Planet Python

Understanding Django signals

In many cases when there is a modification in a model’s instance we need execute some action. Django provides us an elegant way to handle with these situations. The signals are utilities that allow us to associate events with actions. We can develop a function that will run when a signal calls it.

Some of the most used models’ signals are the following:

  • pre_save/post_save: This signal is thrown before/after the method save().

  • pre_delete/post_delete: Before after delete a model’s instance (method delete()) this signal is thrown.

  • pre_init/post_init: This signal works before/after instantiating a model (__init__() method)

In this post we will explain the django signals with examples of models’ signals, but the signals don’t only work for models. You can check the complete list of signals in this link.

Connecting signals

You can associate your functions to signals in two different ways:

Decorator: With the @receiver decorator, we can link a signal with a function:

from django.db.models.signals import post_save
from django.dispatch import receiver
from someapp.models import MyModel

@receiver(post_save, sender=MyModel)
def my_function_post_save(sender, **kwargs):
   # do the action…

Every time that a MyModel’s instance ends to run its save() method, the my_function_post_save will start to work.

The other way is to connect the signal with the function:

post_save.connect(my_function_post_save, sender=MyModel)

 How can we use a signal-function with several senders?

Let’s suppose we have a base class model and we want to associate a signal with a function for all subclasses of our base class. We can do this using both previous ways:

You can learn more about django signals in the official documentation.

@receiver(post_save, sender=MyBaseClassModel.__subclasses__())
for sub_class in MyBaseClassModel.__subclasses__():
   post_save.connect(my_function_post_save, sender=sub_class)
  1.  We can use a list as sender argument for @receiver:del.  ​​​​​​ 
  2. With the other way we can use a for loop:

Where should I write my signals?

Since Django 1.7, the official documentation suggests us to write our signals functions in a different file (i.e. signals.py) and connect them with the signals in the apps.py file of our app. Here we have an example:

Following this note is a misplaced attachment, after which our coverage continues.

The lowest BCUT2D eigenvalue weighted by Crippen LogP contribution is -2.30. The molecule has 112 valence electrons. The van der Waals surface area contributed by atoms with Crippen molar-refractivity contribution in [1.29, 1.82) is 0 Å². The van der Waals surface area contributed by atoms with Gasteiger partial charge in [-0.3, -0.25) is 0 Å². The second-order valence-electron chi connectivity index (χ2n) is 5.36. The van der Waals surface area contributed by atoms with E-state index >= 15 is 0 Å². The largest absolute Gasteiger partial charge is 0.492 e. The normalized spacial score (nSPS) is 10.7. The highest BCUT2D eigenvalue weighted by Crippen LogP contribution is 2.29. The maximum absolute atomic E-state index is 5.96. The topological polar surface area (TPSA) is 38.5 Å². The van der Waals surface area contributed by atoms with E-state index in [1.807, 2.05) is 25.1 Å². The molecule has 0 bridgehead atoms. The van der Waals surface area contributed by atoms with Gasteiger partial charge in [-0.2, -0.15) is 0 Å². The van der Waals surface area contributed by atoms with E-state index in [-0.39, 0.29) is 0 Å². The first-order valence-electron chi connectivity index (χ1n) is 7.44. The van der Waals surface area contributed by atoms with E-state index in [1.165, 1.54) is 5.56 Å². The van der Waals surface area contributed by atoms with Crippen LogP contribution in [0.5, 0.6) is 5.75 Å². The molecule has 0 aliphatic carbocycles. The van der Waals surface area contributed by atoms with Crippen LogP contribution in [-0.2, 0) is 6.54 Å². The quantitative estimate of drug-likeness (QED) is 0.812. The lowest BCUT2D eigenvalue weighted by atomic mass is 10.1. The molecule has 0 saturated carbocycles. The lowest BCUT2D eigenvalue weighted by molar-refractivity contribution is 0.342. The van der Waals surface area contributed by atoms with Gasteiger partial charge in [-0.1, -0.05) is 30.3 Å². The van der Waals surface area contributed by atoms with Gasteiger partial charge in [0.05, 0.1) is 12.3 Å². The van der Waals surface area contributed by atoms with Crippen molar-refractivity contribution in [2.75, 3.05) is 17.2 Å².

# signals.py
def my_signal_function(sender, **kwargs):
   print("printing a message...")
# apps.py
from django.apps import AppConfig
from django.db.models.signals import post_save
from django.utils.translation import ugettext_lazy as _
from .signals import my_signal_function


class MyAPPConfig(AppConfig):
   name = 'myapp'
   verbose_name = _('My App')

   def ready(self):
       myccl = self.get_model('MyCustomClass')
       post_save.connect(my_signal_function, sender=myccl, dispatch_uid="my_unique_identifier")

Sometimes, the signal is called more than once. For that reason, we use an unique string with the argument dispatch_uid in the connect function.

What is it used for?

Well, we already know how to configure our signals and signals function, but when must we use it? Here we show you some powerful examples of django signals:

  • We can have a model that stores a file on disk, i.e. DrivingLicenseModel. This model will have 3 attributes: name, due_date and photography. The photography will be an image that we will store in the disk.
    We can use a pre_delete signal for removing the image of the disk before deleting our DrivingLicenseModel’s instance.

  • We have a List of movies per user in our website (ListMoviesModel) which has an attribute for the last time that a user modifies it. A user can add a movie (ListMoviesEntryModel) to the previous list.
    Every time a user adds or modifies a singular movie, we can update the last_modification attribute of the ListMoviesModel’s instance for that user if we establish a post_save signal for the ListMoviesEntryModel model.

You can learn more about django signals in the official documentation.

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